From Face the Nation moderator and contributing editor for The Atlantic John Dickerson come the stories behind the stories of the most memorable moments in American presidential campaign history.
The stakes are high. The characters full of striving and ego. Presidential campaigns are a contest for control of power in the most powerful country on earth. The battle of ideas has a clear end, with winners and losers, and along the way there are sharp turning points-primaries, debates, conventions, and scandals that squeeze candidates into emergency action, frantic grasping, and heroic gambles. As Mike Murphy the political strategist put it, "Campaigns are like war without bullets."
Whistlestop tells the human story of nervous gambits hatched in first-floor hotel rooms, failures of will before the microphone, and the cross-country crack-ups of long-planned stratagems. At the bar at the end of a campaign day, these are the stories reporters rehash for themselves and embellish for newcomers. In addition to the familiar tales, Whistlestop also remembers the forgotten stories about the bruising and reckless campaigns of the nineteenth century when the combatants believed the consequences included the fate of the republic itself. Some of the most modern-feeling elements of the American presidential campaign were born before the roads were paved and electric lights lit the convention halls-or there were convention halls at all.
Whistlestop is a ride through the American campaign history with one of its most enthusiastic conductors guiding you through the landmarks along the way.
About the Author
John Dickerson is Moderator of Face the Nation, Chief Washington Correspondent for CBS News, and a contributing editor for the Atlantic. He has been a reporter in Washington for almost 20 years covering the White House, Congress, and political campaigns. Dickerson is a co-host of the Slate Political Gabfest as well as the host of Whistlestop, a podcast of campaign history.
"As much as we arrogantly think our present political moment is new, it is not. Now, along comes this wonderful book to set us straight. It connects and interconnects signal campaigns from our 'glorious' past, where the same sausage making we decry today is on vivid, sometimes impressive, sometimes hilarious, display. Dickerson's artful time travel, so accessible but so eloquently written, will be red meat for anyone who counts themselves a politics carnivore-or anyone who cares about the fascinating mechanics of getting elected in the United States."—Ken Burns
"Dickerson knows what he is doing...[This book] should be kept on the night stand and dipped into when you crave a good tale. Like Dickerson as an interviewer, it has sturdy charm; it is inquisitive, generous, probing, and thoughtful. You read Whistlestop to put the chaos of today into perspective - or, perhaps, to escape from it."—NYT Book Review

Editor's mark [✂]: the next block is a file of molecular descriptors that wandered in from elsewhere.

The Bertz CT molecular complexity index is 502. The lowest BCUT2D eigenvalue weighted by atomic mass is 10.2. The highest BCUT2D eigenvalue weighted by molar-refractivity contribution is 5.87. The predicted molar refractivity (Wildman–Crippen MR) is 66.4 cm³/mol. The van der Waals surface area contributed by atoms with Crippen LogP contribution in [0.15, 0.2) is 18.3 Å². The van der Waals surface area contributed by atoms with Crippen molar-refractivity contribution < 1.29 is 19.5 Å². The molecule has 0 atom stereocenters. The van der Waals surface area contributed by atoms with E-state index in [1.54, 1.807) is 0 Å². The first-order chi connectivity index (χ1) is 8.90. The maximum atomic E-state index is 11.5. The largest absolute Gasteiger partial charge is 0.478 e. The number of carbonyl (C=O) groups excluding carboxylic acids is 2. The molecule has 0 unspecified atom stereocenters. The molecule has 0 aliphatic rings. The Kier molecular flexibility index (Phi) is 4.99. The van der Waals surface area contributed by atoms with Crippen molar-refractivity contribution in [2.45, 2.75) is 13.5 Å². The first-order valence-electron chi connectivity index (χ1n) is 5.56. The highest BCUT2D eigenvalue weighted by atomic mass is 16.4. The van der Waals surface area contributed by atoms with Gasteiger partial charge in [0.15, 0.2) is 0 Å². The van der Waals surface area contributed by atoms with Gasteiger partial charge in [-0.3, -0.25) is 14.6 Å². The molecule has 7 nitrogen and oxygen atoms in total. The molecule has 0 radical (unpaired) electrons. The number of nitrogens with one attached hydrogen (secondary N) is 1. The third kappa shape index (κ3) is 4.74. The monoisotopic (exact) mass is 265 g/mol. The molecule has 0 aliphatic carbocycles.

"Filled with colorful characters and rollicking tales, this chronicle of exciting presidential campaigns is fun, informative, and enlightening. John Dickerson has a storyteller's touch and a historian's insight. It's nice to be reminded of the beauty and glory of American democracy at its best."—Walter Isaacson
"With a delightful conversational style featuring casual asides and plenty of incisive commentary, Dickerson's many years of experience covering politics informs his intriguing inside looks at how certain stories begin and how they grow... A politically astute, timely book that will also have great historical value for future campaigns."—Kirkus Review
"Whistlestop is entertaining and informative, but it also is a timely reminder for those tempted right now to believe that, with the growing divisions in this country, all is lost. No matter how big the storm that throws us off course, we have a history of righting the ship and steering into calmer waters."—Connie Schultz, The Washington Post
"Dickerson's work 'connects and interconnects signal campaigns from our 'glorious' past, where the same sausage making we decry today is on vivid, sometimes impressive, sometimes hilarious, display.'"—Julie Hinds, Detroit Free Press
"A gifted chronicler, Dickerson looks back over two centuries of election campaigns and zeros in on flashpoint episodes that somehow reset the collective national narrative."—The National Book Review
"Whistlestop, [a] breezy but substantive account of key presidential campaign moments."—Christian Science Monitor
"These stories illustrate that although this election is unusual, it's not unprecedented...Dickerson's book is an edifying reminder that human beings don't change. Politicians and voters alike often forget the past, and end up repeating the same mistakes."—The Federalist